Late last week, the Environmental Appeals Board (EAB or Board) in Washington, DC rejected two air permits issued by the Environmental Protection Agency (EPA) to Shell Oil for proposed offshore drilling projects in the Arctic. The Crag Law Center represented local Inupiat organizations in the case, including the Alaska Eskimo Whaling Commission and the Inupiat Community of the Arctic Slope, a federally recognized tribal government.
Shell’s offshore drilling proposal would emit thousands of tons of pollutants into the pristine air sheds of the Chukchi and Beaufort Seas, including nitrous oxides, particular matter, and carbon dioxide. The local communities already suffer from high rates of respiratory diseases like asthma, and they are concerned that the additional pollution will contribute to public health concerns on the North Slope.
In an important victory for the local communities, the EAB sent the permits back to EPA Region 10. The Board held that EPA Region 10 failed to address the local community’s environmental justice concerns and the potential health impacts of NOx emissions. In issuing the permits, EPA Region10 relied on outdated standards and science that were almost 15 years old in concluding that the drilling operations and NOx emissions posed no threat to the health of local people. The Board returned the permits to Region 10 of EPA noting the local communities’ use of offshore areas for subsistence purposes and asking Region 10 to incorporate the most recent scientific information before concluding that Shell’s proposed operations are safe for the local community.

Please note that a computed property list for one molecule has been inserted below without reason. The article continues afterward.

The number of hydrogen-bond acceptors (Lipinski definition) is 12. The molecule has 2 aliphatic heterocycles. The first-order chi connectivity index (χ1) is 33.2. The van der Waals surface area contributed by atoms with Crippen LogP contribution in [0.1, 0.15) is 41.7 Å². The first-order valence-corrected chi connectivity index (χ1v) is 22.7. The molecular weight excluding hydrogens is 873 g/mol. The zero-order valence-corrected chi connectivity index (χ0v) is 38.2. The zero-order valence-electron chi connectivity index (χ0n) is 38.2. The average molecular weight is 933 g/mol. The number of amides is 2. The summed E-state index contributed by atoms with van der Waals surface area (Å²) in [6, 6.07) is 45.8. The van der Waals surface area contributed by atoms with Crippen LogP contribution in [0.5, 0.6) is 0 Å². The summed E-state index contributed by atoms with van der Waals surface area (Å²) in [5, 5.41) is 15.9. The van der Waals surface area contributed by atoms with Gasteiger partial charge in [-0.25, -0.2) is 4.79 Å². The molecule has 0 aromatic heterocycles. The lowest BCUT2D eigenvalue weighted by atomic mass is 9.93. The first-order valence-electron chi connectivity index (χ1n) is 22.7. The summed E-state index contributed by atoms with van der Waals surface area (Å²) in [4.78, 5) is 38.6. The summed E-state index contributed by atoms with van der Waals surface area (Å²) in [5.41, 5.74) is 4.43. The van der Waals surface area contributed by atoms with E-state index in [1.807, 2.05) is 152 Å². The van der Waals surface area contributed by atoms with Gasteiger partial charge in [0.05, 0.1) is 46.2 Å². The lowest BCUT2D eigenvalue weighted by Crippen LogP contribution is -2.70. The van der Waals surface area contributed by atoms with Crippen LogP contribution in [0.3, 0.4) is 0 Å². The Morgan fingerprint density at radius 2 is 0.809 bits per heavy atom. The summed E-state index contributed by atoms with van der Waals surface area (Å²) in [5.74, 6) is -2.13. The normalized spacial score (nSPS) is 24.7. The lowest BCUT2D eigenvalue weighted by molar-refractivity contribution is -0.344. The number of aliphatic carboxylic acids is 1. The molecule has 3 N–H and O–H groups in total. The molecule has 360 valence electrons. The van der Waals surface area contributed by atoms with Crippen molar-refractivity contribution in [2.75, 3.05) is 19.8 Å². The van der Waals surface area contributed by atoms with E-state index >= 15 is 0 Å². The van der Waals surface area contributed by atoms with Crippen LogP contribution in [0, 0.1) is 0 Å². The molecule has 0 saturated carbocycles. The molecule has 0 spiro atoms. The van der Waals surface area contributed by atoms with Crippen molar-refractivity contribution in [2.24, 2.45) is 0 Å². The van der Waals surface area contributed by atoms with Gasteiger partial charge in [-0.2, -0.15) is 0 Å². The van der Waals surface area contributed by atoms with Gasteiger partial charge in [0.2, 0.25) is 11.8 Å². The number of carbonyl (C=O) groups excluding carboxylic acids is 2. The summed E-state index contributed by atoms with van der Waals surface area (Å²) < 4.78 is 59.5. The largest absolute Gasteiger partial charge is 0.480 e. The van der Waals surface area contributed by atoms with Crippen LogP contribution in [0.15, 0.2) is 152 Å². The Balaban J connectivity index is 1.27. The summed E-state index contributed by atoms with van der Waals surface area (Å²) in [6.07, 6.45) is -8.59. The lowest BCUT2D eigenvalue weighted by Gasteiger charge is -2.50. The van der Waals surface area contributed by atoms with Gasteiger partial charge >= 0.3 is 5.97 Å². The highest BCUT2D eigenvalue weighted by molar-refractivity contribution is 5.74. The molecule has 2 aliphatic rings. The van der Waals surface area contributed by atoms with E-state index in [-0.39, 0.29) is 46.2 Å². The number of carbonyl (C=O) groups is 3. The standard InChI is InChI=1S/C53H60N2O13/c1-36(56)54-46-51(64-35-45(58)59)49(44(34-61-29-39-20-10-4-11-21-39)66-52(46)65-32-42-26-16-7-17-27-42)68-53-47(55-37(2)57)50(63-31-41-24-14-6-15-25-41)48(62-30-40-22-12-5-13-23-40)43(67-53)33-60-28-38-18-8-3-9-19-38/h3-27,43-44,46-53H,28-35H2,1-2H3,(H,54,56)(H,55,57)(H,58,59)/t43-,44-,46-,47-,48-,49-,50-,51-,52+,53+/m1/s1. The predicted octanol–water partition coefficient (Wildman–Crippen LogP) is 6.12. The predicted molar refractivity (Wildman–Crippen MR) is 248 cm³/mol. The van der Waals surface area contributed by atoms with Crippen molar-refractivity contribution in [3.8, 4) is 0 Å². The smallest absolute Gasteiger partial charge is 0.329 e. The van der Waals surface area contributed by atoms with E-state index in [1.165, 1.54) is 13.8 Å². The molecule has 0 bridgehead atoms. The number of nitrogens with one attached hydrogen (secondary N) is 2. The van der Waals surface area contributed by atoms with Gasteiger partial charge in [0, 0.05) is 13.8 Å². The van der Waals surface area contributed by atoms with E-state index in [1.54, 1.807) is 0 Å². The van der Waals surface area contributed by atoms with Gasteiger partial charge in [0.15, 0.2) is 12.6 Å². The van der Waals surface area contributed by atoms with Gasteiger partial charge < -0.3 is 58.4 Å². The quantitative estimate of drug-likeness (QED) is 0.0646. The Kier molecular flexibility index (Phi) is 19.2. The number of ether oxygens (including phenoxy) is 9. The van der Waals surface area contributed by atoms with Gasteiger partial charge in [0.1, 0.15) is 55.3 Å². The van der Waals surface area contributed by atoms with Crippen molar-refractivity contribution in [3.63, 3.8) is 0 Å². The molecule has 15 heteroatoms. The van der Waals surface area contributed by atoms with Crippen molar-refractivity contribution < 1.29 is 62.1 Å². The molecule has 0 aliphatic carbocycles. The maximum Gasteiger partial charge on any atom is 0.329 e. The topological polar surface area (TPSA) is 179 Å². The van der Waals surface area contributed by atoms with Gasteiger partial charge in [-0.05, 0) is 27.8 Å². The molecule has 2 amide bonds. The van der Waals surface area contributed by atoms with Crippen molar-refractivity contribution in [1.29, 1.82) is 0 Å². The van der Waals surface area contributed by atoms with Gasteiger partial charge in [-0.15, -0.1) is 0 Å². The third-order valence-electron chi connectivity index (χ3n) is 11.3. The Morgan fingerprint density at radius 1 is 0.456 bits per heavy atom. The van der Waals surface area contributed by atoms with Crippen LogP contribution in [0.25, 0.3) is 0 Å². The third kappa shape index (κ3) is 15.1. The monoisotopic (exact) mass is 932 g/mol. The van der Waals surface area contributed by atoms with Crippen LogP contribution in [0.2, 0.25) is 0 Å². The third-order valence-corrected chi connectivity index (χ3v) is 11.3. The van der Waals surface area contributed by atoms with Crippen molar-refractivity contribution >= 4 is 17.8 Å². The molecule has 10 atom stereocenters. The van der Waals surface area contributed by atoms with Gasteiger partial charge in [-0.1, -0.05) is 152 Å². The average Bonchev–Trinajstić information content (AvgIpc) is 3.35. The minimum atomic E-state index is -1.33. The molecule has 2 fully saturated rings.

The EAB also overturned Region 10’s determination of when the 514 foot drillship becomes a source subject to permit requirements. In the permits, Region 10 allowed Shell to unilaterally determine when the drillship becomes a source and therefore when the permit requirements begin to apply to Shell’s operations. The Board noted that EPA had no way to verify Shell’s decision and that the agency had inappropriately delegated its regulatory authority over air quality to a private oil company.
Shell had previously announced plans to drill at least one well in the Beaufort Sea in 2011, but those plans are now up in the air because of the EAB decision. This is the second time that Shell’s air permits have been rejected by the Environmental Appeals Board, and there is no current timetable for when EPA Region 10 will be able to reissue draft permits for public comment.
To download and review the decision, click here: 12-30-2010 Order Denying in part and Remanding in Full